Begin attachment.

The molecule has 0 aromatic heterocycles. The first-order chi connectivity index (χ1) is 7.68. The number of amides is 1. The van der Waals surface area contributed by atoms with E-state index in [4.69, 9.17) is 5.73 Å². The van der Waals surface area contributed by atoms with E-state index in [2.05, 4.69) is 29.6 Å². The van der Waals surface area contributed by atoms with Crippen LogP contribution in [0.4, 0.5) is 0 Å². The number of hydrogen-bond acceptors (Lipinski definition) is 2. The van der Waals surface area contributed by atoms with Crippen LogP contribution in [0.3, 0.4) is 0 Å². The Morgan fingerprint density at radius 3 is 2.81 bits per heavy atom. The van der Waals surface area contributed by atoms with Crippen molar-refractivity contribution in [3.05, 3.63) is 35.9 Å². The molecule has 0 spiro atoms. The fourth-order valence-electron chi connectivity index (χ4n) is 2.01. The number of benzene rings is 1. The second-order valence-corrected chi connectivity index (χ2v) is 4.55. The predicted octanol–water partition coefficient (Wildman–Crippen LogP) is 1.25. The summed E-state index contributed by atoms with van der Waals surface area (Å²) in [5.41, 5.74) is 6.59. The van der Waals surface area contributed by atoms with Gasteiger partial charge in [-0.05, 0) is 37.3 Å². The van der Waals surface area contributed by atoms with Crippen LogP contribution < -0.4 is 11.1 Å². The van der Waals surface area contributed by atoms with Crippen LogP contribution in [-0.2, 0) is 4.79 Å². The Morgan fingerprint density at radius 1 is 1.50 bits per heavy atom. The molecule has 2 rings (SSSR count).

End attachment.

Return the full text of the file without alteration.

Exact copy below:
The molecule has 0 aromatic heterocycles. The first-order chi connectivity index (χ1) is 7.68. The number of amides is 1. The van der Waals surface area contributed by atoms with E-state index in [4.69, 9.17) is 5.73 Å². The van der Waals surface area contributed by atoms with E-state index in [2.05, 4.69) is 29.6 Å². The van der Waals surface area contributed by atoms with Crippen LogP contribution in [0.4, 0.5) is 0 Å². The number of hydrogen-bond acceptors (Lipinski definition) is 2. The van der Waals surface area contributed by atoms with Crippen LogP contribution in [0.3, 0.4) is 0 Å². The Morgan fingerprint density at radius 3 is 2.81 bits per heavy atom. The van der Waals surface area contributed by atoms with Crippen molar-refractivity contribution in [3.05, 3.63) is 35.9 Å². The molecule has 0 spiro atoms. The fourth-order valence-electron chi connectivity index (χ4n) is 2.01. The number of benzene rings is 1. The second-order valence-corrected chi connectivity index (χ2v) is 4.55. The predicted octanol–water partition coefficient (Wildman–Crippen LogP) is 1.25. The summed E-state index contributed by atoms with van der Waals surface area (Å²) in [5.41, 5.74) is 6.59. The van der Waals surface area contributed by atoms with Gasteiger partial charge in [-0.05, 0) is 37.3 Å². The van der Waals surface area contributed by atoms with Crippen LogP contribution < -0.4 is 11.1 Å². The van der Waals surface area contributed by atoms with Crippen LogP contribution in [-0.2, 0) is 4.79 Å². The Morgan fingerprint density at radius 1 is 1.50 bits per heavy atom. The molecule has 2 rings (SSSR count).